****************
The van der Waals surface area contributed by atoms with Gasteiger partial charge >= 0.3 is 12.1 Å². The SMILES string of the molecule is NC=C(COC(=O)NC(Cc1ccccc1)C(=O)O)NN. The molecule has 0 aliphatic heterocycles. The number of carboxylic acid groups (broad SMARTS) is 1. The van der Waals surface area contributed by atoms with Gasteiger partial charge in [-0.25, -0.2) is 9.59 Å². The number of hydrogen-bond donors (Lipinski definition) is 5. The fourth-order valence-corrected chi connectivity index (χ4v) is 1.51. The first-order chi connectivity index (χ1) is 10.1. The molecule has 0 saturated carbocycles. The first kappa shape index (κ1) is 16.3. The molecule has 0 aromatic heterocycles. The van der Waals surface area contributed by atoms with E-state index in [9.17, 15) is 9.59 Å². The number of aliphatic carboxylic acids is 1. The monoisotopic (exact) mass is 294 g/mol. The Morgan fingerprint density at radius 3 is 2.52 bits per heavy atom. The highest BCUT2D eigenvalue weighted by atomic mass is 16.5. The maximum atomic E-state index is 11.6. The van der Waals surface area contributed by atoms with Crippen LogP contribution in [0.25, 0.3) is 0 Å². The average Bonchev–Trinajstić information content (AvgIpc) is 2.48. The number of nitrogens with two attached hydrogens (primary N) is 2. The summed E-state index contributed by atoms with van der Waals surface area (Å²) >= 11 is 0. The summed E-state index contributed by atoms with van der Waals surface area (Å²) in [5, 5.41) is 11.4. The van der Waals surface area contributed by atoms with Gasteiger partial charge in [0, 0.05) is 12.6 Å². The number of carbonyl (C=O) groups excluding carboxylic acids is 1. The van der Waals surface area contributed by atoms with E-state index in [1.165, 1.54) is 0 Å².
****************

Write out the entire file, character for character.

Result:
The van der Waals surface area contributed by atoms with Gasteiger partial charge >= 0.3 is 12.1 Å². The SMILES string of the molecule is NC=C(COC(=O)NC(Cc1ccccc1)C(=O)O)NN. The molecule has 0 aliphatic heterocycles. The number of carboxylic acid groups (broad SMARTS) is 1. The van der Waals surface area contributed by atoms with Gasteiger partial charge in [-0.25, -0.2) is 9.59 Å². The number of hydrogen-bond donors (Lipinski definition) is 5. The fourth-order valence-corrected chi connectivity index (χ4v) is 1.51. The first-order chi connectivity index (χ1) is 10.1. The molecule has 0 saturated carbocycles. The first kappa shape index (κ1) is 16.3. The molecule has 0 aromatic heterocycles. The van der Waals surface area contributed by atoms with E-state index in [9.17, 15) is 9.59 Å². The number of aliphatic carboxylic acids is 1. The monoisotopic (exact) mass is 294 g/mol. The Morgan fingerprint density at radius 3 is 2.52 bits per heavy atom. The highest BCUT2D eigenvalue weighted by atomic mass is 16.5. The maximum atomic E-state index is 11.6. The van der Waals surface area contributed by atoms with Crippen LogP contribution in [0.25, 0.3) is 0 Å². The average Bonchev–Trinajstić information content (AvgIpc) is 2.48. The number of nitrogens with two attached hydrogens (primary N) is 2. The summed E-state index contributed by atoms with van der Waals surface area (Å²) >= 11 is 0. The summed E-state index contributed by atoms with van der Waals surface area (Å²) in [5, 5.41) is 11.4. The van der Waals surface area contributed by atoms with Gasteiger partial charge in [0, 0.05) is 12.6 Å². The number of carbonyl (C=O) groups excluding carboxylic acids is 1. The van der Waals surface area contributed by atoms with E-state index in [1.165, 1.54) is 0 Å².